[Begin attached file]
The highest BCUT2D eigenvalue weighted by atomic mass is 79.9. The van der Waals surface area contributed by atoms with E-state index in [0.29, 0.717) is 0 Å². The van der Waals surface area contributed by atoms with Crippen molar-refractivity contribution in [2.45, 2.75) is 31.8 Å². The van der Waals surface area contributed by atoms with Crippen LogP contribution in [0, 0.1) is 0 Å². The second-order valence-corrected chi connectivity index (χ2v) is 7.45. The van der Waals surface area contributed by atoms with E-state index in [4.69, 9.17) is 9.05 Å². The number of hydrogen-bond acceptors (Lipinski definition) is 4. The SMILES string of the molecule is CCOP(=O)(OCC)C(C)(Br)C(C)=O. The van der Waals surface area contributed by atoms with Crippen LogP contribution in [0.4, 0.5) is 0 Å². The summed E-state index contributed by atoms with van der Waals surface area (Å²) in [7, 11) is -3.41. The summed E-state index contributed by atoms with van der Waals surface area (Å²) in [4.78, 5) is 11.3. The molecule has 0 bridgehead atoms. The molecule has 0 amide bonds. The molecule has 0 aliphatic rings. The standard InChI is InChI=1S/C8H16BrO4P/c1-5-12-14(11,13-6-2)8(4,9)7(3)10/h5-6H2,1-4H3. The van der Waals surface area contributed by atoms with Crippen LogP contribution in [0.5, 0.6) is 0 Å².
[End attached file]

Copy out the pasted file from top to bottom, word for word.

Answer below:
The highest BCUT2D eigenvalue weighted by atomic mass is 79.9. The van der Waals surface area contributed by atoms with E-state index in [0.29, 0.717) is 0 Å². The van der Waals surface area contributed by atoms with Crippen molar-refractivity contribution in [2.45, 2.75) is 31.8 Å². The van der Waals surface area contributed by atoms with Crippen LogP contribution in [0, 0.1) is 0 Å². The second-order valence-corrected chi connectivity index (χ2v) is 7.45. The van der Waals surface area contributed by atoms with E-state index in [4.69, 9.17) is 9.05 Å². The number of hydrogen-bond acceptors (Lipinski definition) is 4. The SMILES string of the molecule is CCOP(=O)(OCC)C(C)(Br)C(C)=O. The van der Waals surface area contributed by atoms with Crippen LogP contribution in [0.4, 0.5) is 0 Å². The summed E-state index contributed by atoms with van der Waals surface area (Å²) in [7, 11) is -3.41. The summed E-state index contributed by atoms with van der Waals surface area (Å²) in [4.78, 5) is 11.3. The molecule has 0 bridgehead atoms. The molecule has 0 amide bonds. The molecule has 0 aliphatic rings. The standard InChI is InChI=1S/C8H16BrO4P/c1-5-12-14(11,13-6-2)8(4,9)7(3)10/h5-6H2,1-4H3. The van der Waals surface area contributed by atoms with Crippen LogP contribution in [0.5, 0.6) is 0 Å².